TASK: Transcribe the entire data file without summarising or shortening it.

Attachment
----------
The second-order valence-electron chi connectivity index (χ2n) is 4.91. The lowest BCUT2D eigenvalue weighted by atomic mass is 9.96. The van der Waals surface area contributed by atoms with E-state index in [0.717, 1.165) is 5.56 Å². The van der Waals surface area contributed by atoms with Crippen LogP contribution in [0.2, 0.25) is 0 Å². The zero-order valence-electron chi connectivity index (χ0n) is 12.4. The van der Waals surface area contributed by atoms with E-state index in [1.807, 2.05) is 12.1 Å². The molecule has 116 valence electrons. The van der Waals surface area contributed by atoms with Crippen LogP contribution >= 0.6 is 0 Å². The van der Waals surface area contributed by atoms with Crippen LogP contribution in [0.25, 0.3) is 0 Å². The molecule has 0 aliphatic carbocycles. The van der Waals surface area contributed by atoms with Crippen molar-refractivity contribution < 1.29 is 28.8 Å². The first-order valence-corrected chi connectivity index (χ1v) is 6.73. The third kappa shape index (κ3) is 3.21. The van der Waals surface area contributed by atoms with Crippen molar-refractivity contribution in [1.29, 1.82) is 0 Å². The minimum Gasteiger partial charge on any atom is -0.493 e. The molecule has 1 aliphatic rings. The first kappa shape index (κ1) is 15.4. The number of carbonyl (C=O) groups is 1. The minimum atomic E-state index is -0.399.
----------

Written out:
The second-order valence-electron chi connectivity index (χ2n) is 4.91. The lowest BCUT2D eigenvalue weighted by atomic mass is 9.96. The van der Waals surface area contributed by atoms with E-state index in [0.717, 1.165) is 5.56 Å². The van der Waals surface area contributed by atoms with Crippen LogP contribution in [0.2, 0.25) is 0 Å². The zero-order valence-electron chi connectivity index (χ0n) is 12.4. The van der Waals surface area contributed by atoms with E-state index in [1.807, 2.05) is 12.1 Å². The molecule has 116 valence electrons. The van der Waals surface area contributed by atoms with Crippen LogP contribution >= 0.6 is 0 Å². The van der Waals surface area contributed by atoms with Crippen LogP contribution in [0.25, 0.3) is 0 Å². The molecule has 0 aliphatic carbocycles. The van der Waals surface area contributed by atoms with Crippen molar-refractivity contribution < 1.29 is 28.8 Å². The first-order valence-corrected chi connectivity index (χ1v) is 6.73. The third kappa shape index (κ3) is 3.21. The van der Waals surface area contributed by atoms with Crippen molar-refractivity contribution in [1.29, 1.82) is 0 Å². The minimum Gasteiger partial charge on any atom is -0.493 e. The molecule has 1 aliphatic rings. The first kappa shape index (κ1) is 15.4. The number of carbonyl (C=O) groups is 1. The minimum atomic E-state index is -0.399.